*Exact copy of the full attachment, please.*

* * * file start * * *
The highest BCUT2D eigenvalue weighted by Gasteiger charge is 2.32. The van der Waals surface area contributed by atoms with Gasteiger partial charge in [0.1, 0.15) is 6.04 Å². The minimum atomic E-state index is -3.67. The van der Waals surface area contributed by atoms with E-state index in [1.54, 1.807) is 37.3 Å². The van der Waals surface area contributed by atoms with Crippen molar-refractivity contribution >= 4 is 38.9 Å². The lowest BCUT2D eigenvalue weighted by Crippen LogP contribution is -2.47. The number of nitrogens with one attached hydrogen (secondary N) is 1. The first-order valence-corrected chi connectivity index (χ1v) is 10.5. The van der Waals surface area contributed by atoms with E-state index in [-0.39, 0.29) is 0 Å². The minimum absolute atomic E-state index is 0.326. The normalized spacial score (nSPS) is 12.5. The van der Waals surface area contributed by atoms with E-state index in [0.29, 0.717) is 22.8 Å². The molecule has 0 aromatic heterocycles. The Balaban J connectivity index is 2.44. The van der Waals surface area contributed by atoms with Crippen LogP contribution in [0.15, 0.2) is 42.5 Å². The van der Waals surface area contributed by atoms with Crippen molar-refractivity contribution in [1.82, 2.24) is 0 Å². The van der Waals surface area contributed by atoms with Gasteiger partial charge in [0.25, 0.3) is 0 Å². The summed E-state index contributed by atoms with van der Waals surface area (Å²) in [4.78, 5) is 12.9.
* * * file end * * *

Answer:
The highest BCUT2D eigenvalue weighted by Gasteiger charge is 2.32. The van der Waals surface area contributed by atoms with Gasteiger partial charge in [0.1, 0.15) is 6.04 Å². The minimum atomic E-state index is -3.67. The van der Waals surface area contributed by atoms with E-state index in [1.54, 1.807) is 37.3 Å². The van der Waals surface area contributed by atoms with Crippen molar-refractivity contribution >= 4 is 38.9 Å². The lowest BCUT2D eigenvalue weighted by Crippen LogP contribution is -2.47. The number of nitrogens with one attached hydrogen (secondary N) is 1. The first-order valence-corrected chi connectivity index (χ1v) is 10.5. The van der Waals surface area contributed by atoms with E-state index in [-0.39, 0.29) is 0 Å². The minimum absolute atomic E-state index is 0.326. The normalized spacial score (nSPS) is 12.5. The van der Waals surface area contributed by atoms with E-state index in [0.29, 0.717) is 22.8 Å². The molecule has 0 aromatic heterocycles. The Balaban J connectivity index is 2.44. The van der Waals surface area contributed by atoms with Crippen LogP contribution in [0.15, 0.2) is 42.5 Å². The van der Waals surface area contributed by atoms with Crippen molar-refractivity contribution in [1.82, 2.24) is 0 Å². The van der Waals surface area contributed by atoms with Gasteiger partial charge in [0.25, 0.3) is 0 Å². The summed E-state index contributed by atoms with van der Waals surface area (Å²) in [4.78, 5) is 12.9.